Surface Softness Tuning with Arch-Forming Active Hydrogel Elements

Citations of this article
Mendeley users who have this article in their library.

This article is free to access.


Thin active elements can be added to rigid surfaces for the tuning of mechanical contact properties. The deformation of the active structures leads to the forming of arches. Depending on the forming of the arch, the force–displacement curve for contact becomes more or less steep. This can be understood as changing the interaction property between soft and hard. Herein, this concept is presented with hydrogels inside the active elements. Analytical derivations and finite-element simulation results for actuation and contact, based on the stimulus expansion model, are shown. This modeling approach appropriately captures the stimulus-dependent swelling properties of the material and can be easily applied in commercial finite-element tools. Special considerations are taken for the encapsulation of the active materials. A thin encapsulation foil allows 1) the use of swelling agents, such as water, without contaminating the contact objects. Furthermore, 2) appropriate water reservoirs for the swelling process can be included. The simulation results show that a surface softness tuning can be realized. The presented active material and dimensions are exemplary; the concept can be applied to other active materials for tuning surface interactions.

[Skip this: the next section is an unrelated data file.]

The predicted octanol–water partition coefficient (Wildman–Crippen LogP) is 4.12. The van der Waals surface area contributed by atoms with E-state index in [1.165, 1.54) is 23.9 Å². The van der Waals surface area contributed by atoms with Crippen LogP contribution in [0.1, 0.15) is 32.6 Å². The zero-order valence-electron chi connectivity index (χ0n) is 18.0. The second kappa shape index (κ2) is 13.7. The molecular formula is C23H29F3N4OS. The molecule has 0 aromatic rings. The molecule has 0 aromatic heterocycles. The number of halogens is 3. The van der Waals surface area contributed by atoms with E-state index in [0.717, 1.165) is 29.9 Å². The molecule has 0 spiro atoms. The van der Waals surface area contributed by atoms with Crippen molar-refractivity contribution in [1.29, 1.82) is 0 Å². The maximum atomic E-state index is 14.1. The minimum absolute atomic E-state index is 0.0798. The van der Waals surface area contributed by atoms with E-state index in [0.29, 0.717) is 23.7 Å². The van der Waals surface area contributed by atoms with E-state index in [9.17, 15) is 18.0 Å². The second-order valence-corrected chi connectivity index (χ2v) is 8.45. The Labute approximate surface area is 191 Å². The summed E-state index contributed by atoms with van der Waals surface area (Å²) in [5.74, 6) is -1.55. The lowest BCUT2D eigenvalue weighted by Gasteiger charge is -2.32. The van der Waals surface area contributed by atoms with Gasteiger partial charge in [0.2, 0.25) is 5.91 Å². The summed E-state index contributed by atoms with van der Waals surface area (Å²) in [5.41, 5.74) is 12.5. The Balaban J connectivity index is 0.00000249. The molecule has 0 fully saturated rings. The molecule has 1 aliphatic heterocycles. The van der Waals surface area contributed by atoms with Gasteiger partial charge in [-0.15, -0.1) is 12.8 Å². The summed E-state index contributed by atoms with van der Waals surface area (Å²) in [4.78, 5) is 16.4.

Ehrenhofer, A., & Wallmersperger, T. (2023). Surface Softness Tuning with Arch-Forming Active Hydrogel Elements. Advanced Engineering Materials, 25(16).

Register to see more suggestions

Mendeley helps you to discover research relevant for your work.

Already have an account?

Save time finding and organizing research with Mendeley

Sign up for free